I can hear you.
“A month of savoring. Right. Nice for you. We’d all like to slow down to vacation pace, but I have too much to do. I have three kids (a full-time job / an ailing family member / your thing here). I’m a single parent (an entrepreneur, on a mission, your other thing here) and I can’t slow down. If I don’t rush, if I don’t hurry, nothing will get done. Savoring schmavoring.
“And don’t try to con me with your new age happy horse hooey ‘Less is More’ stuff, either. I wasn’t born yesterday. Less is less. More is more. Obviously.”
I can hear you because that’s what’s in my head, too.
* * *
About half way through the 26-posture yoga series that I practice, we do two minutes of savasana (corpse pose). After 50 minutes of active standing postures in a room that is more than 100 degrees, two minutes lying down doesn’t seem like it would do squat. But it does. Those two minutes nourish my muscles and joints, calm my heart and nervous system and let my mind go blank (sometimes). They are two incredibly nourishing minutes (always).
During the second half of the practice, we do 20-second savasanas in between each posture. Just 20 seconds but like little phone chargers, each savasana gives me rest and space and energy for the next pose. (A curse of locusts on the teacher who only gives us 15 seconds, by the way.)
And in the midst of even the most challenging posture, the breath is always there flowing in and out calmly through the nose, nourishing the body in the midst of everything.
It doesn’t take long to recharge and nourish even a depleted body~mind.
* * *
I love lists. I mean, love. At any given moment, I’ve got a slew of them going. (Hold on, let me do a count: five on my desk, two on the kitchen table, two on the kitchen counter, and a spread sheet on my laptop.) I use them to remind me of tasks and ideas and chores. I use them to get control of almost any situation or solve almost any problem. Feeling overwhelmed? Make a list. Not sure what to do next? Make a list. Have a scary health issue happening? Make a list.
I also use lists to give me a rush of satisfaction as I lustily cross out items. If I really need a boost, I don’t just draw a line but vigorously scribble out what I’ve done. Accomplishment feels good to me.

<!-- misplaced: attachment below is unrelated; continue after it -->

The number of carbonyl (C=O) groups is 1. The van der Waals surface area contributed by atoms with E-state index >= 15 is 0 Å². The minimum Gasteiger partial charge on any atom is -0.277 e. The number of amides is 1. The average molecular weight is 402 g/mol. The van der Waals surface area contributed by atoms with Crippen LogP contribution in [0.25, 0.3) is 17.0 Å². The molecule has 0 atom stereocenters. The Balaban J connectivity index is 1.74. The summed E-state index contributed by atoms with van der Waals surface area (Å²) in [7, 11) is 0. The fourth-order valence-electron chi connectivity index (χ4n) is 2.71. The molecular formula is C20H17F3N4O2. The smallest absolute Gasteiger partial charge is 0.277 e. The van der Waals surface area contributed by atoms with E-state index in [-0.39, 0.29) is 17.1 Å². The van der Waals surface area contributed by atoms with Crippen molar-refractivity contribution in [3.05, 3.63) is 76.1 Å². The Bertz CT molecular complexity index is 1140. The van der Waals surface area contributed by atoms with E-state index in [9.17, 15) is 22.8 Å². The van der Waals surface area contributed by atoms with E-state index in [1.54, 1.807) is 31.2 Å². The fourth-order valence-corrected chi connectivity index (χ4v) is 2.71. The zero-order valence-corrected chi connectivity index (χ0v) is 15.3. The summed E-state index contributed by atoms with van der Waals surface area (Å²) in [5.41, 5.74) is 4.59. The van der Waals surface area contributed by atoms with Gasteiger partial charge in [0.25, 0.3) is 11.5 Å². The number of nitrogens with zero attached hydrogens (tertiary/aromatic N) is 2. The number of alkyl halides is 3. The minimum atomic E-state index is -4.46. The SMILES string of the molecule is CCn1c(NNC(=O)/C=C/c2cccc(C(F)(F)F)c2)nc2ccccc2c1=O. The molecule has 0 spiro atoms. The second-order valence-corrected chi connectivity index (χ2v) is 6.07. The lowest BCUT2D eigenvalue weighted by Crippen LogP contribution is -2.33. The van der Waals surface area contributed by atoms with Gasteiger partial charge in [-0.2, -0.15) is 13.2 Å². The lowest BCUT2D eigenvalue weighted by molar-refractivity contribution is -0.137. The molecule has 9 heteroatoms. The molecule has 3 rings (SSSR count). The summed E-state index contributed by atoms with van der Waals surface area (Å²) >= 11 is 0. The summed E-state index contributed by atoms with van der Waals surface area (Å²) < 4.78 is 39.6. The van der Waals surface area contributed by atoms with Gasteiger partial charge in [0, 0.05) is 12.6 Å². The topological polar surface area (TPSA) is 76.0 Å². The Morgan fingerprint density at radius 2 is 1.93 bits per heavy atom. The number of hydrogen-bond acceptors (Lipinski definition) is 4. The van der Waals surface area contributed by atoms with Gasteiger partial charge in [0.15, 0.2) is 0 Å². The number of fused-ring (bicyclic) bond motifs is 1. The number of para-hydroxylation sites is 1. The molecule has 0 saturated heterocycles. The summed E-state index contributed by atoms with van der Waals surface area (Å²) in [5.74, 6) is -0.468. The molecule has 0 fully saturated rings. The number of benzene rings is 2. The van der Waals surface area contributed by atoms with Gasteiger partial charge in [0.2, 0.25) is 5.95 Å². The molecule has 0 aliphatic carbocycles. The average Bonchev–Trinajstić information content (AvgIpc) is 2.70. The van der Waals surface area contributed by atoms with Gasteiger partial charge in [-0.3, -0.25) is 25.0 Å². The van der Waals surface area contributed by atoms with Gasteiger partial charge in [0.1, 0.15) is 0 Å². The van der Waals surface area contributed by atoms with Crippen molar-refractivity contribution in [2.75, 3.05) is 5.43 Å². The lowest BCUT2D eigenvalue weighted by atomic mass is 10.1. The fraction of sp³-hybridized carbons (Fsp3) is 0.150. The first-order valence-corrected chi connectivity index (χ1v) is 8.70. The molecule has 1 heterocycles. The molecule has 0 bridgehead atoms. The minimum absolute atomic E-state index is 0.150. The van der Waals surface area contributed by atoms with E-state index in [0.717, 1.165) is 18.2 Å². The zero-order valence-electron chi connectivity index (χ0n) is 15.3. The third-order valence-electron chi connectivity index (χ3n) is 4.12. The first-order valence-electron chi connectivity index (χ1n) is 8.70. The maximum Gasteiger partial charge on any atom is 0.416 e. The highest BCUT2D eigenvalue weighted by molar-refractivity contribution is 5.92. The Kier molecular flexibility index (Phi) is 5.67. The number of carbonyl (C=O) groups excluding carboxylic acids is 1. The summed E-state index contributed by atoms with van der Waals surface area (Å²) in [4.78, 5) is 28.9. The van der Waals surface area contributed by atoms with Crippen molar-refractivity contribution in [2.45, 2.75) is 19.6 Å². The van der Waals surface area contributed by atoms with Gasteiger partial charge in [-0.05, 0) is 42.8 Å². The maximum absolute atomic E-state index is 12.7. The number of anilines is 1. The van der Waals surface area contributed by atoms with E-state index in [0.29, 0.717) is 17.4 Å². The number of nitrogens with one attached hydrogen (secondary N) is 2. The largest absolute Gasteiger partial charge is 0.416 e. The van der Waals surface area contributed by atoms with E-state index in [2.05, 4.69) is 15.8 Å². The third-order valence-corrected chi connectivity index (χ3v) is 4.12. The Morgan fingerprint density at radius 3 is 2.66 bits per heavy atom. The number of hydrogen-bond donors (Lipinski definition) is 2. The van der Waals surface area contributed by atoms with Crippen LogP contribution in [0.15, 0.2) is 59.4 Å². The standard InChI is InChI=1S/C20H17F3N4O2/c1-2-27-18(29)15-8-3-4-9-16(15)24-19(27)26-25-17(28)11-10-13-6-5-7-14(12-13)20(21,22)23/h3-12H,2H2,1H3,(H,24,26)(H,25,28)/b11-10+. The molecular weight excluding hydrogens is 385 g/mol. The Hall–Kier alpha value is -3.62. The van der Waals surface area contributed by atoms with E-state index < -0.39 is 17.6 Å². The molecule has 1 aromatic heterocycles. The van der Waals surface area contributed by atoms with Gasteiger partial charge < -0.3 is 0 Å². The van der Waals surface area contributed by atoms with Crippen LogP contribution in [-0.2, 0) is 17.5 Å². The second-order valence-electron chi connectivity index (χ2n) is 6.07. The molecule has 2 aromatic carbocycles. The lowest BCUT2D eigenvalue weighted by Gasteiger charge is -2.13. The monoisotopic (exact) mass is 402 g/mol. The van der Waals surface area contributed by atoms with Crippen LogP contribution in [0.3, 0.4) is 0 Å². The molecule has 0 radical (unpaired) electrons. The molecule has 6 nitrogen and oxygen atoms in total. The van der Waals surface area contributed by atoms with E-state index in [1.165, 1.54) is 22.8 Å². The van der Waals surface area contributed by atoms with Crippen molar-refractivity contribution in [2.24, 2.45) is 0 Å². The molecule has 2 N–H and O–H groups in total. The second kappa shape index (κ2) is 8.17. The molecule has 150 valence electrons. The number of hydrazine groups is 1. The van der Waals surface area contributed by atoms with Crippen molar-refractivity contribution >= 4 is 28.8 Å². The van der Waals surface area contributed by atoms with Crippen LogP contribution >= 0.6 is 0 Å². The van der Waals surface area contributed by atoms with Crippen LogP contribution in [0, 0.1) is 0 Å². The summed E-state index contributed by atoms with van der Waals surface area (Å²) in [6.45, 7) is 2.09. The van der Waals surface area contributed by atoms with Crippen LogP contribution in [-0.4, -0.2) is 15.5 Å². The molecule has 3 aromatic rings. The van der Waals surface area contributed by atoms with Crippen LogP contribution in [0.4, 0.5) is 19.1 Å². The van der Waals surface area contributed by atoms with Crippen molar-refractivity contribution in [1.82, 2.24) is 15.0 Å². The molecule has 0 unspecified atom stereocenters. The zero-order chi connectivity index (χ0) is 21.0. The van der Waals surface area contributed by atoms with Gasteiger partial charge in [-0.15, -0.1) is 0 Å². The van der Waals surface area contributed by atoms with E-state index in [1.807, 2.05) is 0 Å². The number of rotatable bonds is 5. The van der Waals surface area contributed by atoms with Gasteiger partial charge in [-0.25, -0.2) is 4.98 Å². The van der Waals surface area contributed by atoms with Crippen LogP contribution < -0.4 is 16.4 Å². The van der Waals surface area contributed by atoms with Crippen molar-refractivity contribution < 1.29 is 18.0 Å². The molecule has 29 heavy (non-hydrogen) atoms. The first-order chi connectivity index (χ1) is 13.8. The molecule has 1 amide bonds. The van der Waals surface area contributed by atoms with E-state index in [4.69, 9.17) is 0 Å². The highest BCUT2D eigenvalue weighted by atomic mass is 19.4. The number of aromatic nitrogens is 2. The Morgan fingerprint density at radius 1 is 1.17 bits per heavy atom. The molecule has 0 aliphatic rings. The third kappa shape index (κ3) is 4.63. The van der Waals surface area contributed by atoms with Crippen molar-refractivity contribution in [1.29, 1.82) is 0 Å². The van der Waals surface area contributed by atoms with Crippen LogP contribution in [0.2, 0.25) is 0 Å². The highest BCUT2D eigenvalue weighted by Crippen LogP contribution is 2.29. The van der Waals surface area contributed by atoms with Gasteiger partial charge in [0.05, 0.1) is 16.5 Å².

I’m noticing there is a difference, though, between just doing something to cross it off the list and doing something with my full attention and care. My attachment to getting things done can land thin and hollow if I’m just doing something to cross (or scribble) it off the list. An empty slavery to my lists.
I can choose to let my lists stress me out about everything that needs to get done or allow them to nourish me with perspective and possibility. When I am savoring, I can look at a list, take a breath and set my priorities. What matters to me the most? What feels important or time-sensitive? What will nurture and nourish me and my people? What can only I do? What can be done later or can I delegate to someone else? Which leads me to…
* * *
… the nourishment of asking for help.
If I look at what needs doing and find myself saying, “It all needs to be done now and I need to do it all.” I know that is a time to stop, take a breath, and get over damn myself. When life feels scary or painful or like a whole lot of everything, and someone asks if they can help, I’m practicing saying “Yes, yes you can.” We need each other and any idea that we can do it all on our own is an illusion. The greatest nourishment is love.
* * *
Life is full-to-bursting with things that need doing and people who need attention and deadlines that need meeting. There will always, ALWAYS be more to do than time to do it in. Rushing to get it done leaves me as malnourished and empty. Savoring doesn’t take more time, just more attention. Savoring nourishes.